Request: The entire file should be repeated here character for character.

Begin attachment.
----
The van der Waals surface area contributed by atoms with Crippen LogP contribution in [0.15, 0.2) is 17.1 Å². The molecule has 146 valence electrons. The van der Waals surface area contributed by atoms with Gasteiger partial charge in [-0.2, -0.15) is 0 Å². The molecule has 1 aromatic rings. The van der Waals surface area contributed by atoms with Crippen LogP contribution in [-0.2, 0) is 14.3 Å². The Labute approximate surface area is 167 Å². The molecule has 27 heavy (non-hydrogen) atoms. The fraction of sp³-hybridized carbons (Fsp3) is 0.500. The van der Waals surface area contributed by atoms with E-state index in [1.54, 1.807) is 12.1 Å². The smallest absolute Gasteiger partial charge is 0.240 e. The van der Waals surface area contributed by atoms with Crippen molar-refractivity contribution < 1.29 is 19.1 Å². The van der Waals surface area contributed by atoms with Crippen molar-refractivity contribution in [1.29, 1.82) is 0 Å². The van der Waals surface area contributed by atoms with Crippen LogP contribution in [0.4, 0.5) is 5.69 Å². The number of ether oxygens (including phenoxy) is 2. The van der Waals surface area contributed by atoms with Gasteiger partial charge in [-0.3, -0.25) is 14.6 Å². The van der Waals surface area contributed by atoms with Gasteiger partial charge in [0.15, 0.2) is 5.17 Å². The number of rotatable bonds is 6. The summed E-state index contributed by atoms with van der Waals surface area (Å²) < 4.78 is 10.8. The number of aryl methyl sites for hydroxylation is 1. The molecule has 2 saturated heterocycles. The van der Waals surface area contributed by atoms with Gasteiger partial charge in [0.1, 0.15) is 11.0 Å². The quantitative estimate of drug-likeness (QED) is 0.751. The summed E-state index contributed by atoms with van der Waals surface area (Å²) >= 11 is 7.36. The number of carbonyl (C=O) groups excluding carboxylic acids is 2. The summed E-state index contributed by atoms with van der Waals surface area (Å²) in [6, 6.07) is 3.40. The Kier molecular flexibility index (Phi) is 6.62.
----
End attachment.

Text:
The van der Waals surface area contributed by atoms with Crippen LogP contribution in [0.15, 0.2) is 17.1 Å². The molecule has 146 valence electrons. The van der Waals surface area contributed by atoms with Gasteiger partial charge in [-0.2, -0.15) is 0 Å². The molecule has 1 aromatic rings. The van der Waals surface area contributed by atoms with Crippen LogP contribution in [-0.2, 0) is 14.3 Å². The Labute approximate surface area is 167 Å². The molecule has 27 heavy (non-hydrogen) atoms. The fraction of sp³-hybridized carbons (Fsp3) is 0.500. The van der Waals surface area contributed by atoms with E-state index in [1.54, 1.807) is 12.1 Å². The smallest absolute Gasteiger partial charge is 0.240 e. The van der Waals surface area contributed by atoms with Crippen molar-refractivity contribution < 1.29 is 19.1 Å². The van der Waals surface area contributed by atoms with Crippen molar-refractivity contribution in [1.29, 1.82) is 0 Å². The van der Waals surface area contributed by atoms with Crippen LogP contribution in [0.4, 0.5) is 5.69 Å². The number of ether oxygens (including phenoxy) is 2. The van der Waals surface area contributed by atoms with Gasteiger partial charge in [-0.3, -0.25) is 14.6 Å². The van der Waals surface area contributed by atoms with Gasteiger partial charge in [0.15, 0.2) is 5.17 Å². The number of rotatable bonds is 6. The summed E-state index contributed by atoms with van der Waals surface area (Å²) < 4.78 is 10.8. The number of aryl methyl sites for hydroxylation is 1. The molecule has 2 saturated heterocycles. The van der Waals surface area contributed by atoms with Gasteiger partial charge in [0.1, 0.15) is 11.0 Å². The quantitative estimate of drug-likeness (QED) is 0.751. The summed E-state index contributed by atoms with van der Waals surface area (Å²) >= 11 is 7.36. The number of carbonyl (C=O) groups excluding carboxylic acids is 2. The summed E-state index contributed by atoms with van der Waals surface area (Å²) in [6, 6.07) is 3.40. The Kier molecular flexibility index (Phi) is 6.62.